First post, apologies if there is a certain way of doing this which I am not aware of!
I recently received this trailer (https://imgur.com/a/gBjqR) from my inlaws because they were just going to sell it off and it's supposedly been in the family for 70+ years. I figured I could turn it back into a usable trailer for light hauling, camping, etc.
As you can see, it has been frankensteined over the years and has been sitting for a long time unused and weather exposed. I have viewed other threads I have run across but nobody seems to have much information. I am attempting to figure out what parts would be original to the trailer, what has been added, original dimensions, what year it would have been from, and such.
I have never done anything like this so I'm kind of at a loss for where to start, other than taking it apart and wire brushing the paint/rust off to see what is salvageable. Any ideas, links, help, or otherwise would be much appreciated!
Hi Caleb, I saw you were from Saratoga Springs and got excited as it's near me----but then I saw Utah. I am in New York.
There never was a Model T trailer per-say. There have been many trailers made from Model T and Model A parts which is what you have.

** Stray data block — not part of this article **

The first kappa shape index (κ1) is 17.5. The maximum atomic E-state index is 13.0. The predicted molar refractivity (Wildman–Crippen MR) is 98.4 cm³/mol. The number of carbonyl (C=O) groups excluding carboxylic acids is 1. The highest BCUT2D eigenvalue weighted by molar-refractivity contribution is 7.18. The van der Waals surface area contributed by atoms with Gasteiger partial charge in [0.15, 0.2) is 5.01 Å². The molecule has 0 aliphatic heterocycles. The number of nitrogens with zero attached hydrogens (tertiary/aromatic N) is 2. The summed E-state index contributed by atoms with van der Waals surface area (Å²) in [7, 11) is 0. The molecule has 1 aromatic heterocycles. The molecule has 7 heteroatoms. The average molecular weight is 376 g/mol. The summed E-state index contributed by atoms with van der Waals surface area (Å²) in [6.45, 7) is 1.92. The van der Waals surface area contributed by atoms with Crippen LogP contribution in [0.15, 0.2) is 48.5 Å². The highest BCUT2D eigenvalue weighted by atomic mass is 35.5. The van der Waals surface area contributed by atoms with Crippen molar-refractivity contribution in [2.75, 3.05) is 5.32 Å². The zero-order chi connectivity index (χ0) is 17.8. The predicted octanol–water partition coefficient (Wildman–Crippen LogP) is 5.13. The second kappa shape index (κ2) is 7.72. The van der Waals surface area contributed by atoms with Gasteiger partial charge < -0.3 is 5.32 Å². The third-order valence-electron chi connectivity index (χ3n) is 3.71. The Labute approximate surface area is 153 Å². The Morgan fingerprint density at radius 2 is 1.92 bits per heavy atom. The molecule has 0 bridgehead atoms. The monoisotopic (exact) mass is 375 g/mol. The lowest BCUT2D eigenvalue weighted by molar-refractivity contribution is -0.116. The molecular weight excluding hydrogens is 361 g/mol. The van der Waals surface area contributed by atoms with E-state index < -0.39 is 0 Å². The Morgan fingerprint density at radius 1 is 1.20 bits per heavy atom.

Here are your pictures posted below:
The axle, spring, wishbone, spindles, and crossmember appear to be from the front of a Model T.
I am not sure if the wheels are A or T. I have always been bad at telling unless the two are next to each other.
(Message edited by Chad_Marchees on April 15, 2017)
Thanks Chad! So were all trailers basically a create-you-own with a mix of whatever parts were available?
It looks like those are wood wheel hubs with the spokes cut off to fit inside the wire wheel. Interesting!
That is correct. Often "used up parts" were re-purposed and made into other things, trailers being one of them.
You could "restore" it in the spirit of making new wood for it and leaving the rest alone in its natural rusted state. Or you could go full scale and make it a museum piece where you disassemble and restore and paint every part. Or maybe somewhere in between. There is no right or wrong with this project because it is homemade.